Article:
Patrice Onwuka is the director of the Center for Economic Opportunity at the Independent Women’s Forum and a Steamboat Institute fellow.

I visited the Dollar Tree store near my home in Maryland recently. The variety of everything-for-a-dollar (or less) offerings was as staggering as ever — cans of veggies, packs of paper napkins, baby bottles, cleaning supplies, stationery, you name it. I shopped alongside an older White woman and a middle-age Black man hobbling around in a protective boot.

As the older woman checked out ahead of me, she carefully watched the cashier ring up each item. The price was the same: $1. But that reliable rate — a friend to millions of poor and working-class Americans — will soon be a thing of the past.

Dollar Tree recently announced that higher freight costs — one element in rising inflation affecting consumer prices nationwide — are forcing the company to abandon its just-a-buck policy. Dollar Tree, with 15,000 stores in the United States and Canada, had already been testing prices up to $5 at its “plus” and “combo” stores, but had resisted pressure from investors in recent years to ditch the dollar barrier in its traditional stores.

Many Americans may have been alarmed by inflation news on Wednesday. As the Associated Press reported, “Another surge in consumer prices in September sent inflation to 5.4% from a year ago, matching the highest such rate since 2008 as tangled global supply lines continue to create havoc.” But most people won’t need to start worrying about their household budgets just yet.

For Americans who are less well-off and depend on discount stores such as the Dollar Tree, though, rising prices do immediate damage. That’s why it’s unfathomable that President Biden and progressive Democrats contemplated an inflation-stoking $3.5 trillion social spending plan (does anyone other than the president believe it would cost “nothing”?) that was largely intended to help the very same Americans who would most suffer from its inflationary effect.

Democrats should keep in mind who gets hit hardest by inflation.

As Americans struggled financially during the coronavirus pandemic, foot traffic increased at discount stores. They made 10 percent to 30 percent more in-store visits to stores including Dollar General and Dollar Tree in July 2021 compared with July 2019. Dollar-store visits also significantly outpaced foot traffic at Walmart.

A demographic profile of Dollar Tree customers reveals that discount store shoppers skew older (in the 45-64 age range) and tend to be African American. Not surprisingly, people in those groups fall in the lowest income brackets (below $60,000 annual income) and are less likely to be college-educated.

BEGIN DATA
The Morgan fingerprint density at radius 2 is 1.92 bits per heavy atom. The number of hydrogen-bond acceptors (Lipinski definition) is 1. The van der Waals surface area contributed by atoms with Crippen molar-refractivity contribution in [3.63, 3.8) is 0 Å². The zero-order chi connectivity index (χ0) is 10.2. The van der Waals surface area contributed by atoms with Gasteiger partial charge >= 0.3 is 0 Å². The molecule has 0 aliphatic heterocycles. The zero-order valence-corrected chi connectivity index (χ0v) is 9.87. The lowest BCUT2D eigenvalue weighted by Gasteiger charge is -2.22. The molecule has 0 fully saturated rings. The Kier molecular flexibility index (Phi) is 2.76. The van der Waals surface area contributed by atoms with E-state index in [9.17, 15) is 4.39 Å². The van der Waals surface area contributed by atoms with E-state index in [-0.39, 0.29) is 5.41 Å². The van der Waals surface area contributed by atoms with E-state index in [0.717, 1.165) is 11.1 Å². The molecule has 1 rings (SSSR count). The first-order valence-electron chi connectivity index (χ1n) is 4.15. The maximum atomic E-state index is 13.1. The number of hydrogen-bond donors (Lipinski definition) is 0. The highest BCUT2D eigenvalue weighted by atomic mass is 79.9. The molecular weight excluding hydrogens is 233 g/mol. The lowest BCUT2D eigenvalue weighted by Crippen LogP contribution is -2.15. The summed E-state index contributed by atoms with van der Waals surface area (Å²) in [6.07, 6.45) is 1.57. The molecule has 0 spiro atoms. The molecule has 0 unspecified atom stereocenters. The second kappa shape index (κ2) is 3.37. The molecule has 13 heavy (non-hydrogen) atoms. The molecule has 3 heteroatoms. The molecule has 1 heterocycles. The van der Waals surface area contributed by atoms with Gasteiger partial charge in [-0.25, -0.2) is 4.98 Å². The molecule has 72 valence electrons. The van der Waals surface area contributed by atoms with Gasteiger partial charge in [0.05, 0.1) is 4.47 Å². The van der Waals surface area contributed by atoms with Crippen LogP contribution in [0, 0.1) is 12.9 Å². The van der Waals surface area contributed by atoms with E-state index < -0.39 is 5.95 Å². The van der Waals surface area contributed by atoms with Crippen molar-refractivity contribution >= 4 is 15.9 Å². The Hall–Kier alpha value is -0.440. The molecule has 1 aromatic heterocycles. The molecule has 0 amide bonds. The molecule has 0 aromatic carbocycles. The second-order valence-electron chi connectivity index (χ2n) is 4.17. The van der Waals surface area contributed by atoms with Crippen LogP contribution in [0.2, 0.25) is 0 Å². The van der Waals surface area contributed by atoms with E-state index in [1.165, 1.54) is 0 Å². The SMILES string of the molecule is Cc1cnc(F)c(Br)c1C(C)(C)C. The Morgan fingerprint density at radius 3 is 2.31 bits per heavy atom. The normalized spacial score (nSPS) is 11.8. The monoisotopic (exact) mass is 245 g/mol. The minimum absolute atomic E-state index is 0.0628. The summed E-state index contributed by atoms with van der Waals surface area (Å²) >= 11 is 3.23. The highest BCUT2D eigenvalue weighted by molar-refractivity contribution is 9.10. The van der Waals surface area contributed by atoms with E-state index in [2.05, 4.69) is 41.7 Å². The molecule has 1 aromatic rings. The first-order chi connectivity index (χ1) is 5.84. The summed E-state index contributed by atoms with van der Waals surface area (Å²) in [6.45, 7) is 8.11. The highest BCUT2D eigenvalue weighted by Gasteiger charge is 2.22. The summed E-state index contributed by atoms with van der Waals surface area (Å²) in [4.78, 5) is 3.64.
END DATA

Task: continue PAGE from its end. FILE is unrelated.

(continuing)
Dollar Tree’s announcement of its policy change suggested that prices could hit $1.25 to $1.50. That might not sound like much, but to a shopper counting on spending his or her last $10 for the month on necessities, a sudden jump to $15 for the same 10 items could be devastating. Sure, plenty of discount shoppers would swallow a 50-cent price jump, but others might be forced to make tough choices.

In every inflationary period, the elderly are especially vulnerable, as they watch savings stashed away for retirement become devalued, their purchasing power eroding just when they most depend on it. They, along with poor and low-wage Americans, have the most to lose by rising prices because they spend a disproportionately higher share of their income on everyday goods.

Even seemingly good economic news has a way of souring: Hourly wages are inching upward as employers scramble for workers, but inflation saps the benefits from the increase; in July, CNBC reported that “inflation essentially gave the average worker about a 2% pay cut.”

Now imagine being a low-wage worker who has to drive to that job: The price of gas has nearly doubled since April 2020 — a major factor in the Consumer Price Index increase announced on Wednesday.

The current inflation was brewing for some time. Federal spending during the pandemic pushed hundreds of billions of dollars out to many households where the cash wasn’t needed, and prolonged, overgenerous unemployment benefits incentivized millions of workers to stay on the sidelines. Households flush with cash drove demand, and the worker shortage contributed to supply-side disruptions. Raising wages drove up labor costs, and higher labor costs fed right into prices.

One dollar might not mean much to Washington policymakers who talk about spending trillions, but to many poor and working-class Americans, when you can’t even depend on a dollar store to cost you a dollar, that’s a big problem.